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How Do You Design A Bank Branch In The Post-Occupy Era?

Instead of just another bank branch, Acru aimed to create a social space that could become a neighborhood hub.

How Do You Design A Bank Branch In The Post-Occupy Era?

When’s the last time you set foot inside a bank? Financial institutions just generally aren’t built to support sociability. They’re designed around the single act of carrying out business in front of a banker, hence the tall cubicles and anonymous design. Acru, a community bank in Woodstock, Georgia, has subverted that system, hiring architecture and interiors firm ai3 to create a dedicated cafe environment that encourages locals to come on by and stay a while, whether or not they’re taking care of business. You can think of it as a direct reaction to the visceral sense that many people now have of banks as cloistered, opaque, and self-interested.

Acru (formerly CNT) was established a little over a decade ago, but this updated approach was in the works for about a year before the new location opened in 2011–fortuitous timing that coincided with the Occupy movement. “Our inspiration came from listening to what people shared with us about the burden money represented in their lives and their lack of access to a trusted adviser. As we designed our business model to change the way the world views money, we wanted a retail space designed to facilitate conversations and relationships to that end,” Acru CEO Matt Hames tells Co.Design.

The company’s ultimate goal is to humanize interactions, so it’s ironic that tech-centric transactions have actually given Acru a leg-up on their conglomerate competition. “Technology has neutralized the advantage big banks have historically enjoyed with their huge networks. And with many small banks refunding foreign ATM fees, access to cash isn’t inhibited either. But there is still a need for a physical location.” An apt word-of-mouth referral led him to hire Patrick and Lucy Johnson of ai3 to helm the project; they had just finished a coffeehouse in town that captured the spirit Acru was after.

The original plan Hames laid out developed considerably through ai3’s collaborative “vision process,” a daylong retreat to achieve clarity and accord. In addition to the professional necessities–offices and individual spaces, conference room, open work areas, kitchen break area, server room, and storage–Hames left some room in the plan for a coffee bar. “At the time, the square footage devoted to this was significantly less than the other items. We chose to push the idea of community as far as it could go,” Patrick Johnson says. They took cues from restaurant, retail, and hospitality design, and ultimately readjusted the ratio of business to pleasure. “Essentially, we wanted to shift the program balance to the ‘social’ side and give these spaces more than 60% of the program, while blurring the line between where those areas start and end.”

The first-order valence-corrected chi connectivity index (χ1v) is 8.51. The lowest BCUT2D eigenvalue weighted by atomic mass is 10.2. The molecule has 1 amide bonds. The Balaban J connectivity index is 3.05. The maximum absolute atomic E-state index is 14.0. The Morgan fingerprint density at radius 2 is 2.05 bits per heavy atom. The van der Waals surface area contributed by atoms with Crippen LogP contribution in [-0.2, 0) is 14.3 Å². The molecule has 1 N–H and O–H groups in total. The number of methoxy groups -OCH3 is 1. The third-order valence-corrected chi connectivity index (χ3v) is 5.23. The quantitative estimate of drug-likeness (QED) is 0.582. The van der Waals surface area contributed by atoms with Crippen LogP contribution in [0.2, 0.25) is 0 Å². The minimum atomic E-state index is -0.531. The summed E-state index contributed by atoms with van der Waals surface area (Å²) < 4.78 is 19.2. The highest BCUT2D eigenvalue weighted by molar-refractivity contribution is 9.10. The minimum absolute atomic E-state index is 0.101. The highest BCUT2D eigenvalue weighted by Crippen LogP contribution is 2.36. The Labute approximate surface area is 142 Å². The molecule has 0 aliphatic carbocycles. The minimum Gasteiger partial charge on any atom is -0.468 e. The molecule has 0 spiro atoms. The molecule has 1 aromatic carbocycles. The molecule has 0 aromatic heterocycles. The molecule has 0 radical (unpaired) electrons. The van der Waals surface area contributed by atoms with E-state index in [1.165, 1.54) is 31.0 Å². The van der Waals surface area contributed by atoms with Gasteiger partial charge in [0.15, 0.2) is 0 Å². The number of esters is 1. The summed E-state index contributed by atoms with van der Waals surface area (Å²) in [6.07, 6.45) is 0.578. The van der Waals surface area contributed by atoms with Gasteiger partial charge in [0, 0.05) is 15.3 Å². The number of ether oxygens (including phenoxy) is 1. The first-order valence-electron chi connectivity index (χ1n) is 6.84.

We wanted to shift the program balance to the ‘social’ side.

The result is a well-integrated mixed-use space that’s more inviting than a standard Starbucks–or Bank of America. Booths, sofas, and bleacher-style benches are strategically placed for maximum comfort, whether you’re doing a crossword while sipping an iced java or puzzling over your investments. A “wisdom bar” is available “for wealth strategists to quickly identify or triage what a person’s needs are and if they are interested in the financial aspect of what Acru provides,” Johnson says. “If a client wants a more detailed conversation, or more privacy, they can move further back into the space and spend some time in the reinvented living room area.” Acru has hosted open mics with live tunes from local bands, and some folks have even found love.

It seems unlikely that this unique alchemy between bank and cafe will ever surpass the ease of ATMs or online banking, but it’s an interesting strategy to build loyalty nonetheless. “I think there is a misconception that if you work with a community bank you will have to give something up. This just isn’t true,” Hames says. “Although transactions can go mobile and digital, access to wisdom about the financial implications of a life event is still best done face-to-face. In Woodstock, Georgia, we have found that our community enjoys talking over a cup of coffee or tea.”